It was an inspired move, not just for the movie but for their careers as well. After Airplane!, they all now found themselves being sought out for comedic roles that had once been out of their grasp. Nielsen would become so identified with comedy that on the rare occasions when he did get a straight role (like the sadistic john killed by Barbra Streisand in Nuts (1987)), audiences instinctively started laughing the moment he appeared.
As for the key roles of Ted and Elaine, relative newcomers Robert Hays and Julie Hagerty were cast. Many of the smaller parts were filled with faces familiar from television at the time, including Barbara Billingsley, Jimmie Walker, Joyce Bulifant, Lorna Patterson and Jill Whelan—casting choices that added to the verisimilitude by aping how Universal used to fill the seats in the Airport films with familiar but largely inexpensive faces, newcomers and contract players who needed something to do.
The one downside to the incredible success of Airplane! is that it inspired lots of people to try their hand at parodies of familiar films and genres. The best, not surprisingly, were ZAZ’s own follow-up projects, which included the sadly short-lived cop show parody Police Squad! (1982) and the far more successful big-screen version The Naked Gun (1988). The best of all of them was Top Secret (1984), a screw-loose spoof of both WWII dramas and Elvis Presley musicals that was actually funnier than Airplane but failed in theaters.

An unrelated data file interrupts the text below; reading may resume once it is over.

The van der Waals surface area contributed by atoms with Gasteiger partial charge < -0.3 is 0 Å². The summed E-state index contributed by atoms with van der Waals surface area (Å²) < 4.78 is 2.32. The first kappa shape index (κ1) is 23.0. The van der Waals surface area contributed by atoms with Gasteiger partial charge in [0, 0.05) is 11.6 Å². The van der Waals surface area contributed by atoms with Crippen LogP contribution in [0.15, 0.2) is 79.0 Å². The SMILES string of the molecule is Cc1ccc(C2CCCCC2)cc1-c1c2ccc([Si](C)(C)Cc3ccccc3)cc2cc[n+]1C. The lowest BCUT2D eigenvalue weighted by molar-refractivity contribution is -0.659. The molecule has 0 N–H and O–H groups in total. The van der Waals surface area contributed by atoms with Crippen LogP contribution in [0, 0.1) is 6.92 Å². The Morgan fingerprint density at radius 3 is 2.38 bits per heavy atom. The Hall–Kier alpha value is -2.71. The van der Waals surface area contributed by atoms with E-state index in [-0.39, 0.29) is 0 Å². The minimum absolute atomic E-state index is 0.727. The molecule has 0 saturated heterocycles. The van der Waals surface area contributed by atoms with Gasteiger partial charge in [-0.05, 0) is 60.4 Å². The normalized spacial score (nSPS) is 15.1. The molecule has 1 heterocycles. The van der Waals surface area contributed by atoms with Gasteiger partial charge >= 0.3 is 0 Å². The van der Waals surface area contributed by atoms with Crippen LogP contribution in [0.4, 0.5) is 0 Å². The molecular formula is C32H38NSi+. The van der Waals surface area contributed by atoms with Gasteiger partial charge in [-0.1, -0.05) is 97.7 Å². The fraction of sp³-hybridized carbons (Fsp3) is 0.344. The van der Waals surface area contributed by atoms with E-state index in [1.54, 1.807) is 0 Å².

And yet, though the rapid-fire movie parody is pretty much dead in the eyes of Hollywood, Airplane! continues to endure as a genuine piece of film history. Forty years later, it still manages to deliver more laughs despite its age than most contemporary comedies could ever dream of inspiring. It doesn’t seem likely that another film will challenge its position as one of the all-time comedy classics anytime soon.
Well, we can give it another twenty minutes, but that’s it!